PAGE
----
We track down a famously exquisite but elusive restaurant in rural Japan.

Our roaming reporter Masanuki Sunakoma was driving to the outskirts of Oita City and nearing the neighboring resort town of Yufu, famous for its gorgeous mountains filled with hot springs. His destination was a restaurant called Haru Uma, well loved by locals and even endorsed by the 2018 Michelin Guide in the Kumamoto/Oita section of Japanese eateries.

Although it’s possible to find on maps, Masanuki highly recommends you heed his directions, because even with its location known, you might not recognize it as a restaurant right away.

“It’s about 30 minutes from Oita Station by car. Turn left at the Dojiribashisaki intersection on National Highway 210 and drive up the mountain road of Prefectural Highway 618. Then, you will see a public hall on your right. That is your goal. The important thing to remember is the Yatobu Kominkan. If you can find that then you are there.”

▼ Yatobu Kominkan (“Yatobu Community Hall”)

Masanuki stresses that anyone heading to Haru Uma heed his directions, because there are no signs marking its location at all. Walking up to the very rustic looking structure, he wondered how the Michelin people ever found this place to begin with.

▼ Google Street View is a little outdated and not much help either

Walking around to the entrance, shrouded in greenery, Masanuki peered inside. Luckily, because it was just after noon on a weekday, it wasn’t busy. He had heard that on weekends it’s not uncommon to have to wait an hour for a seat.

He changed into a pair of slippers and was seated at a counter that wrapped around a hearth and offered a nice view of the autumn foliage of the mountains outside.

Since it was a slow time, there was only one man working, a burly looking fellow suited for this rocky terrain. Masanuki ordered the recommended Haru Uma Don Set for 1,150 yen (US$10.50). The mountain man in a gentle yet majestically strong voice apologetically replied, “That will take a little time…”

About 20 minutes later, that same firm but warm voice called out, “Sorry to keep you waiting…” and carried in Masanuki’s order. The main dish was a ball of rice wrapped in thin layers of slow-cooked beef coated in garlic butter and the restaurant’s own specialty Haru Uma Sauce. It came with a bowl of miso soup and brightly colored pickled vegetables.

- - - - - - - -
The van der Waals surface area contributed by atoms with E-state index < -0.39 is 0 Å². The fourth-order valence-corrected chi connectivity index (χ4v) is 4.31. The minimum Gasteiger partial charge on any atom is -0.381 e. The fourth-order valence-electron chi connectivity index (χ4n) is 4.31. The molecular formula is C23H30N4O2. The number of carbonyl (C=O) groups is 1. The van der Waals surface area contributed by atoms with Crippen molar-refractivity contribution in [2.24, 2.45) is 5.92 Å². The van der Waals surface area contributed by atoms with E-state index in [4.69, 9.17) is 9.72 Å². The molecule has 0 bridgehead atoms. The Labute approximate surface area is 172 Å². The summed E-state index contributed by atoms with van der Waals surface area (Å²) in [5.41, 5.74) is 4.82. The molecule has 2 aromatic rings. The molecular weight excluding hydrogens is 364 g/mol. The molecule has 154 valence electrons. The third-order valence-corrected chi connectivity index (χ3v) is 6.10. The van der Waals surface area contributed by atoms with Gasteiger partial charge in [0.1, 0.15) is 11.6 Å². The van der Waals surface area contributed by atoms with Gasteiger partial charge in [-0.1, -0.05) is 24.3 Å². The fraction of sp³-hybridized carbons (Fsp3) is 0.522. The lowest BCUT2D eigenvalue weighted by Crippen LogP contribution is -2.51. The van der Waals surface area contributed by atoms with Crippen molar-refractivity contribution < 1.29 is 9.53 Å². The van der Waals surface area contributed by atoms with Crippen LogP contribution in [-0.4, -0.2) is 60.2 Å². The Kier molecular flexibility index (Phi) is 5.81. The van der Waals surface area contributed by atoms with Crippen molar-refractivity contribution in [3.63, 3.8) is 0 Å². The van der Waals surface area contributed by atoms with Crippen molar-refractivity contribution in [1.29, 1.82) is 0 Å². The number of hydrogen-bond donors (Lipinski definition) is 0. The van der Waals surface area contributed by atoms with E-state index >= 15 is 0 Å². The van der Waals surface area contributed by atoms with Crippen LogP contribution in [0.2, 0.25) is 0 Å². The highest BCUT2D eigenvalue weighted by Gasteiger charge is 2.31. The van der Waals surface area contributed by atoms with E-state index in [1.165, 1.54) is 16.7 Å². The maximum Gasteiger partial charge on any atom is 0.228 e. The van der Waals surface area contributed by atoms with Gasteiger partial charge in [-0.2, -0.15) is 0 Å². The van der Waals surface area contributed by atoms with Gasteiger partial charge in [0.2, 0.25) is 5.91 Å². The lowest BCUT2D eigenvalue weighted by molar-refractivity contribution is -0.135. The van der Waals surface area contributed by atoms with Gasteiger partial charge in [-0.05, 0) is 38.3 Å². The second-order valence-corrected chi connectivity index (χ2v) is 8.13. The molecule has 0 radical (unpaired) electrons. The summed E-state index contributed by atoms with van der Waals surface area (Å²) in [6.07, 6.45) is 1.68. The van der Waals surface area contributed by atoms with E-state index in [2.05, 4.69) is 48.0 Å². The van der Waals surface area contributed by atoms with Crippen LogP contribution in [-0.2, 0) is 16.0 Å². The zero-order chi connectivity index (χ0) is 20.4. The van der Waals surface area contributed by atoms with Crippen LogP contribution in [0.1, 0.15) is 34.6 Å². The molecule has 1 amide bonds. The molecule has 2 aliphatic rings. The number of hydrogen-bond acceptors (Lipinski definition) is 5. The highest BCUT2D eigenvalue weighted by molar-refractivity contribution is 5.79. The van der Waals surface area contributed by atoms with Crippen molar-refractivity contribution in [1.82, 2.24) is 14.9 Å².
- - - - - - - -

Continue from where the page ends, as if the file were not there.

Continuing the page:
Masanuki expected a delicious meal and was not disappointed. The rich flavor of the red meat spread through his mouth. The speed at which the taste reached our reporter’s brain was firm but gentle, not unlike his suave server’s voice.

The individual pieces of meat were sliced thinly, but they congealed together into an excellent texture with the sauces.

The location, though hard to find, added to the dining experience immensely. It was as if he could see the deliciousness of his food in all the pure nature around him.

He had been given some extra Haru Uma Sauce on the side, but he felt the chef had put on just the right amount. Even though the size of his beef and rice looked small, it was dense and surprisingly filling, leaving Masanuki feeling quite satisfied.

Walking out of Haru Uma with a pleasantly full belly, he spotted a vending machine outside that sold 350-millilitre bottles of Haru Uma Sauce for 800 yen (US$7.30). So even if people come at a bad or busy time, they can still take home a piece of this respected dining experience.

So, if you happen to be enjoying the hot springs of Yufu or other nearby places in Oita Prefecture, you really ought to set aside some time for this out-of-the-way delight.

Restaurant information
Kominka Shokudo Haru Uma / 古民家食堂春馬
Oita-ken, Yufu-shi, Hasamamachitani 224
Open: 11:30 a.m. – 2:30 p.m. (last order is at 2 p.m.)
Holidays: Every Thursday, 1st and 3rd Wednesday of every month

Photos ©SoraNews24
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[ Read in Japanese ]